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Alumni Focus: Entrepreneurs Explore the Alchemy of Learning

by John Syme
Henry Blue and Win Smith
Win Smith ’06 and Henry Blue ’06 bring their experience in education and business to bear on their start-up venture Alchemy Learning. (Photo: Maximillan Franz)

If simply perusing the Internet is like drinking from a thousand firehoses, think about teaching from it. Teaching, say, ninth-graders.

Help is on the way.

Henry Blue '06 and Win Smith '06 have launched the start-up Alchemy Learning, a suite of digital instruction tools for teachers, to rave reviews.

At a recent national EdSurge conference, Alchemy presented immediately following Google. The David-and-Goliath contrast must have resonated with teachers who tested the Alchemy product SmartBinder: It got an 84 percent approval from teachers-up to and including paying for it themselves if necessary-compared to a conference average of 55 percent approval for other participating products.

Teachers' appreciation for SmartBinder, which is designed to help teachers share and build engaging lessons, is due in large part to its pedagogical flexibility-for individuals, for particular institutions, or for both.

"We're seeing more products and price points and functionality aimed at individual teachers," said Blue, a teacher himself. "We're starting to see purchasing power shift downward to principals, departments and independent teachers. There is an increasing ability for teachers to adopt technology independently, using the same kinds of tools to teach that they use elsewhere in their daily lives," he noted. "SmartBinder can be used by an individual teacher who can pick it up and run with it, or it can be used collaboratively among a small group of peers or even by a whole school."

That's good for business.

"We sit pretty nimbly with the instructors," said Smith. "With the conference data, we've been focusing on individual instructor products to make it even easier for them to be super-users or super-instructors. And the same way a teacher can focus on a class, an institution can have powerful control in disseminating curriculum."

Putting Experience into Practice

Insight from the front lines-of business as well as education-is fueling Alchemy's rapid growth since Blue and Smith incorporated in 2012.

Their experiences at Davidson and beyond were a perfect fit.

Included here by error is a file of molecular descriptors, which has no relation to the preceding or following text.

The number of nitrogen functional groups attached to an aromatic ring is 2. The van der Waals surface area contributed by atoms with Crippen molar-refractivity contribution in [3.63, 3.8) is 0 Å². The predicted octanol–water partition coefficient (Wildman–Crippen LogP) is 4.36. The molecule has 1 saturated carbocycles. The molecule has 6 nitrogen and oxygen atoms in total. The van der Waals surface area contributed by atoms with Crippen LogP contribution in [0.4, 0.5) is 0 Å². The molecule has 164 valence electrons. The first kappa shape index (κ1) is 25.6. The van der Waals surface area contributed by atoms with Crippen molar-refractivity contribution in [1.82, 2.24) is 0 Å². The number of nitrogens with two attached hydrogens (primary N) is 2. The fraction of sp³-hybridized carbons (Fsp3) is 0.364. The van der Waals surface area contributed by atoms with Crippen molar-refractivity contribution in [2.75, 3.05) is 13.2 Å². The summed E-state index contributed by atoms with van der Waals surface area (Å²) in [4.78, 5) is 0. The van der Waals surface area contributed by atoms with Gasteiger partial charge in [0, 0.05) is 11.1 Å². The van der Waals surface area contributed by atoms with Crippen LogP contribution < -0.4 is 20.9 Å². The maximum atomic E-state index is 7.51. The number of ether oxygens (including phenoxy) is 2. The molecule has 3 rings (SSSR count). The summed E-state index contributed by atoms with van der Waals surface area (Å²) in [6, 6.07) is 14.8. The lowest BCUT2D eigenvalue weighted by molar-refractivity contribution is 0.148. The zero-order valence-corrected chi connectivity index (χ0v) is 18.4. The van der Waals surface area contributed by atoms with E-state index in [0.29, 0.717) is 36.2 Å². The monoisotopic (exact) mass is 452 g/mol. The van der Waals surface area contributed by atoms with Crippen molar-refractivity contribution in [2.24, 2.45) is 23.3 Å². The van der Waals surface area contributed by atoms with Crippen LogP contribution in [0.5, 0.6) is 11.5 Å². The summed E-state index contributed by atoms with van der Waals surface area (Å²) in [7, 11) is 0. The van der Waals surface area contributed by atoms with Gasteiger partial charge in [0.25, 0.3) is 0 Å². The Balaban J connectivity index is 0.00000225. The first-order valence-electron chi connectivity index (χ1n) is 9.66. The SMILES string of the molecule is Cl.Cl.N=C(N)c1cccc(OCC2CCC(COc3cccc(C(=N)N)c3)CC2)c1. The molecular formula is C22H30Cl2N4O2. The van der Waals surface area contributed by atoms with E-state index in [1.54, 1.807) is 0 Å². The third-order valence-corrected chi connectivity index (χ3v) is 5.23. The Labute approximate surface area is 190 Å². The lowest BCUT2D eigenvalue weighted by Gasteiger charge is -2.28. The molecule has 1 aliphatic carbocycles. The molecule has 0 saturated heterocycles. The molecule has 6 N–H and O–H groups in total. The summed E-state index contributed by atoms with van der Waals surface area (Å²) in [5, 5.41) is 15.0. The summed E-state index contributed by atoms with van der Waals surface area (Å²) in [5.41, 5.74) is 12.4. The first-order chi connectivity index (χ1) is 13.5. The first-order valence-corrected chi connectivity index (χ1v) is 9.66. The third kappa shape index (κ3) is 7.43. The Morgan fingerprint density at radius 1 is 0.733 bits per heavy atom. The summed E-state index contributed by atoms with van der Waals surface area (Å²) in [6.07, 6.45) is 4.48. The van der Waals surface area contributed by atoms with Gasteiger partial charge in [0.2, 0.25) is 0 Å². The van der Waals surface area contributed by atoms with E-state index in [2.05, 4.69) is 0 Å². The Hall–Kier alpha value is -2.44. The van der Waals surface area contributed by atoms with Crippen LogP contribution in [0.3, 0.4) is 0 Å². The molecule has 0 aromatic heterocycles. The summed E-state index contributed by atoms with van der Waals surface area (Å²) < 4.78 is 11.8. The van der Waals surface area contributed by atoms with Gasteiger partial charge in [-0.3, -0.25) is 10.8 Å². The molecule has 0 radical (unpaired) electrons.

Blue, an English major with a master's in linguistics from the University of Virginia, taught in China for a year after college, and served as press intern for a U.S. congressman and a staffer with a political caucus group in Annapolis, Md. He taught middle school English and history at the Boys' Latin School of Maryland in Baltimore, where he still teaches character education several hours a week.

Smith earned a degree in economics at Davidson and an M.B.A. from Kenan-Flagler Business School at the University of North Carolina-Chapel Hill. He was an analyst with Hawkpoint Partners, Ltd. in London for three years, and an associate with New Capital Partners in Birmingham, Ala., before moving to Baltimore as a software associate with ABS Capital Partners.

After a couple of late-night bull sessions between the Davidson friends, Alchemy Learning was born.

In a Skype interview, Smith said, "We debate everything but don't usually get to the point of contention. I have certainly learned a lot and have a lot left to learn about how teachers really think. It's a unique group of folks."

"Teachers are getting more influential by abandoning the script that is the text book," said Blue. "Alchemy makes tools that empower teachers, that help give them ownership of the curriculum and the educational process."

That perspective, said Blue, springs directly from the close classroom experience of Davidson.

And that perspective continues to grow upward and onward with possibilities, added Smith, also apropos.

"That is something that was a given with Davidson professors: The acceptance that there may be no single right answer," Smith said.

As educators at every level continue their necessary march away from single-source curricula and into all the Internet's available "messy free stuff" as one partner put it, the tools to make it all manageable for teachers is urgently important.

This spring, Alchemy added staff, including two Davidson interns through the Innovation & Entrepreneurship Internship Program, and expanded into new offices.

Visit the Alchemy Learning website.